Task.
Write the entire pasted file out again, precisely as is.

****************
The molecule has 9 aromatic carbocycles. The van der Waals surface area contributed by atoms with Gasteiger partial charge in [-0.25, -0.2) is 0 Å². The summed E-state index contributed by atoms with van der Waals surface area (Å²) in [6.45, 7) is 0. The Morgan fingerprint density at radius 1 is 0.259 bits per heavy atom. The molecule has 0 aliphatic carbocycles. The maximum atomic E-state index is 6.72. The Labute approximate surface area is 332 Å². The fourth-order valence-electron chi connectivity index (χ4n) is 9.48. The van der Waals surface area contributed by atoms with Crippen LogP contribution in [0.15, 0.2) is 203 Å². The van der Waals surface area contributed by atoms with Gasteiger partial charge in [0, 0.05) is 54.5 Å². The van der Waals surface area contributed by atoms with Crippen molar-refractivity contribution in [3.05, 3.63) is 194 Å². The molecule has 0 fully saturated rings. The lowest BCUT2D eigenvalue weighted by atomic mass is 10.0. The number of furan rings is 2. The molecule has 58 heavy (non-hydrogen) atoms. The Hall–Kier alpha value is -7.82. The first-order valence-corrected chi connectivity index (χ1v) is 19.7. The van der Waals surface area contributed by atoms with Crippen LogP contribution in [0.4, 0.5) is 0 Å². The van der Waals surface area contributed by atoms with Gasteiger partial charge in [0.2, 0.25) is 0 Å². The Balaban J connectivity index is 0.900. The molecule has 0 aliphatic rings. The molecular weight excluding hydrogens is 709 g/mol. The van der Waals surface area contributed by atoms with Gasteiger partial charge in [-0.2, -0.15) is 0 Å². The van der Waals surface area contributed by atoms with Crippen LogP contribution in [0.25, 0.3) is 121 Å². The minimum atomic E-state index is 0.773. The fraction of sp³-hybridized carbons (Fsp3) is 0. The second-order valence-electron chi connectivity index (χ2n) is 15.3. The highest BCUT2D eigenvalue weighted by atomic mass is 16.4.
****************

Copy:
The molecule has 9 aromatic carbocycles. The van der Waals surface area contributed by atoms with Gasteiger partial charge in [-0.25, -0.2) is 0 Å². The summed E-state index contributed by atoms with van der Waals surface area (Å²) in [6.45, 7) is 0. The Morgan fingerprint density at radius 1 is 0.259 bits per heavy atom. The molecule has 0 aliphatic carbocycles. The maximum atomic E-state index is 6.72. The Labute approximate surface area is 332 Å². The fourth-order valence-electron chi connectivity index (χ4n) is 9.48. The van der Waals surface area contributed by atoms with Crippen LogP contribution in [0.15, 0.2) is 203 Å². The van der Waals surface area contributed by atoms with Gasteiger partial charge in [0, 0.05) is 54.5 Å². The van der Waals surface area contributed by atoms with Crippen molar-refractivity contribution in [3.05, 3.63) is 194 Å². The molecule has 0 fully saturated rings. The lowest BCUT2D eigenvalue weighted by atomic mass is 10.0. The number of furan rings is 2. The molecule has 58 heavy (non-hydrogen) atoms. The Hall–Kier alpha value is -7.82. The first-order valence-corrected chi connectivity index (χ1v) is 19.7. The van der Waals surface area contributed by atoms with Crippen LogP contribution in [0.4, 0.5) is 0 Å². The van der Waals surface area contributed by atoms with Gasteiger partial charge in [0.2, 0.25) is 0 Å². The Balaban J connectivity index is 0.900. The molecule has 0 aliphatic rings. The molecular weight excluding hydrogens is 709 g/mol. The van der Waals surface area contributed by atoms with Gasteiger partial charge in [-0.2, -0.15) is 0 Å². The van der Waals surface area contributed by atoms with Crippen LogP contribution in [0.25, 0.3) is 121 Å². The minimum atomic E-state index is 0.773. The fraction of sp³-hybridized carbons (Fsp3) is 0. The second-order valence-electron chi connectivity index (χ2n) is 15.3. The highest BCUT2D eigenvalue weighted by atomic mass is 16.4.